Friday, February 6, 2009

In the Frozen North

Date Aircraft Route of Flight Time (hrs) Total (hrs)
06 Feb 2009 N21481 5G0 (Le Roy, NY) - N38 (Wellsboro, PA) -
DSV (Dansville, NY) - 5G0
2.0 685.7

I took the airplane out this afternoon for some overdue exercise.  The skies were clear, the sun warm, and the ramp outside the hangar finally clear of the treacherous ice that coated it throughout January.  I flew to Wellsboro-Johnston airport (N38) just beyond the Pennsylvania state line for fuel.

Along the way, I circled the waterfalls in Letchworth State Park.  I'm fond of the above shot of the gorge wall.  Note the two small cabins in the foreground that present a sense of scale.

I have visited Letchworth twice already this year, but today was unique.  Unlike previous visits, the 107 foot high Middle Falls were mostly frozen.

A close-up of the frozen waterfall.  Pretty...but just looking at this frigid spectacle inspired me to increase the amount of heat being pumped into the cabin.  Brrrr!

I landed in the perpetually squirrelly winds at Wellsboro-Johnston after trying to communicate with a departing Archer that was broadcasting on the Unicom frequency, but not actually listening to it.  As always, proprietor Wes met me at the fuel pump with his four-legged assistant managers, Pratt and Whitney.  Did I need to fly so far away for cheap fuel?  No, but I always enjoy landing at Wellsboro and I just wanted to fly somewhere after staying close to Rochester since last October.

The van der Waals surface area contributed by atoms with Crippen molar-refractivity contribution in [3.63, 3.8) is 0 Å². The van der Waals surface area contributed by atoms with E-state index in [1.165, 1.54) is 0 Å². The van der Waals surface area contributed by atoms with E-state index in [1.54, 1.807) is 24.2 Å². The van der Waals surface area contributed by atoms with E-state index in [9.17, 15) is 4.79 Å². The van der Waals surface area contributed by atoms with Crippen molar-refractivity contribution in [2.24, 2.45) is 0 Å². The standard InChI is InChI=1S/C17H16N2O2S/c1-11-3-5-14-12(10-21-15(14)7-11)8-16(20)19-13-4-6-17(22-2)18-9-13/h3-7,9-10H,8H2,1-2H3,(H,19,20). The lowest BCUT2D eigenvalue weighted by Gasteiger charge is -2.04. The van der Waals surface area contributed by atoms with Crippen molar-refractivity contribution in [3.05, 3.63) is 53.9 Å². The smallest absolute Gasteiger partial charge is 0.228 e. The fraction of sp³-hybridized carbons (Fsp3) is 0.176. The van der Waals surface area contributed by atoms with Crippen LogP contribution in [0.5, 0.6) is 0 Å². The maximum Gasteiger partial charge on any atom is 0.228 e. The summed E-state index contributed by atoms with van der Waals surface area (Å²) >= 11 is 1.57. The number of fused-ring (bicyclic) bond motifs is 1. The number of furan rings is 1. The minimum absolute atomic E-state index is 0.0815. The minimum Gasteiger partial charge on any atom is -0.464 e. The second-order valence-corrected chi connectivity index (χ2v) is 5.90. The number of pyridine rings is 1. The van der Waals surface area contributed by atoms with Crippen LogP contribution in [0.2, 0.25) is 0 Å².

On the way home, I landed at Dansville to have a "coffee" with Dan (I don't drink coffee, so I had a Coke instead).  We chatted until realizing that the sun had dropped below the surrounding hills.  Warrior and RV departed Dansville and encountered Matt in his Lancair orbiting Le Roy.  We landed as the sun set, a massive red fireball on the horizon that enflamed the heavens.

Clear skies, airplanes flying, and pilot camaraderie...foreshadowing of better weather ahead.  Surely, a more concrete indicator of winter's end than the behavioral quirks of an overgrown Pennsylvania rodent.